My biggest tip, if you’re unsure of how to research a brand yourself, is to utilize the people who already have. There are a plethora of bloggers, websites, and businesses whose sole purpose is directing people in the direction of ethical brands. Project Just is a great resource that allows you to search their database of “Just Approved” brands. You can also check out the list on SL&Co of over 120 brands who, I believe, meet the standards an ethical brand should.

3. Detox Your Current Closet

Simply Live Gingerly Witty sustainable fashion

This part is one of my favorites. Detoxing the clothes you already have is an important step in creating a wardrobe you love and feel good about (one of the big reasons to start shopping ethically in the first place).


Although I’m a HUGE advocate for creating a capsule wardrobe to help you define your style and shop with intention, it’s certainly not necessary for shopping ethically. There are many ways to be conscious about what goes in (and out) of your closet.


My biggest tips when detoxing the clothes you currently have to make room for a more ethical closet are as follows:

  • If you haven’t worn it in more than six months (or a year, if it’s seasonal,) you don’t need it.
  • If you don’t feel GREAT in it you don’t need it.

4. Embrace Second Hand Shopping

    Simply Live Gingerly Witty sustainable fashion

    One of the easiest, and most affordable, ways to shop ethically is to opt for second hand pieces over new ones. Although it may feel like you’re supporting fast fashion labels when you buy pre-loved pieces, the opposite is actually true. Shockingly, the majority of clothes at thrift stores eventually end up in landfills, so picking up a few quality pieces and giving them new life is just as ethical as buying something new.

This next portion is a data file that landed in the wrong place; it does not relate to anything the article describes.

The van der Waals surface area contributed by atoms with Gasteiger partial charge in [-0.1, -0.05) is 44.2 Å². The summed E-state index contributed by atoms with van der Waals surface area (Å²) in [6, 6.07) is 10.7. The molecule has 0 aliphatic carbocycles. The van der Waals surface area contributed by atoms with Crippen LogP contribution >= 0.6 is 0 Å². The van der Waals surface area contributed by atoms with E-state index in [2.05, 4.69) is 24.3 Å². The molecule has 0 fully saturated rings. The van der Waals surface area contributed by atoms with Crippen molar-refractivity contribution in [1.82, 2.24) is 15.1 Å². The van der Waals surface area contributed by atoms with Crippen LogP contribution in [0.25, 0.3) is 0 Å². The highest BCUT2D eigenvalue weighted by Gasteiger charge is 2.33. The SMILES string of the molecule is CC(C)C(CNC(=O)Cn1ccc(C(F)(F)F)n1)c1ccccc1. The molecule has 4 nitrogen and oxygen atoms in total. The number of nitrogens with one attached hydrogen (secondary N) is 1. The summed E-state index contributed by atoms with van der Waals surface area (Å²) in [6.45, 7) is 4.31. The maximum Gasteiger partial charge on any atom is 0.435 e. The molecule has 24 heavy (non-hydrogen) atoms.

5. Stay Inspired

    Simply Live Gingerly Witty sustainable fashion

    It can feel like a huge step to commit to shopping only from ethical brands or second hand/vintage, but if you surround yourself with information and brands who are doing it right, it suddenly becomes a whole lot easier. Follow bloggers who promote ethical fashion, bookmark lists of slow fashion retailers, and utilize social media and local shops to keep the inspiration going. If you feel a sense of connectedness in your new venture, you’re a lot more likely to stick with it.


    Remember, like any lifestyle change, shopping ethically and building a closet you love will take time. Take it slow, and before you know it, you’ll be excited to put on clothes that inspire you and empower others every day.


    Author bio:

    Simply Liv Gingerly Witty guest post sustainable fashion tips

    Olivia is the founder of Simply Liv & Co., an online resource and community meant to inspire women to live slowly and with intention. She shares about ethical fashion brands, capsule wardrobe tips, and practical advice for curating a home, closet and life you love. When she’s not blogging, she can be found — coffee(s) in hand — chasing her two toddlers and dreaming about her next mountain getaway.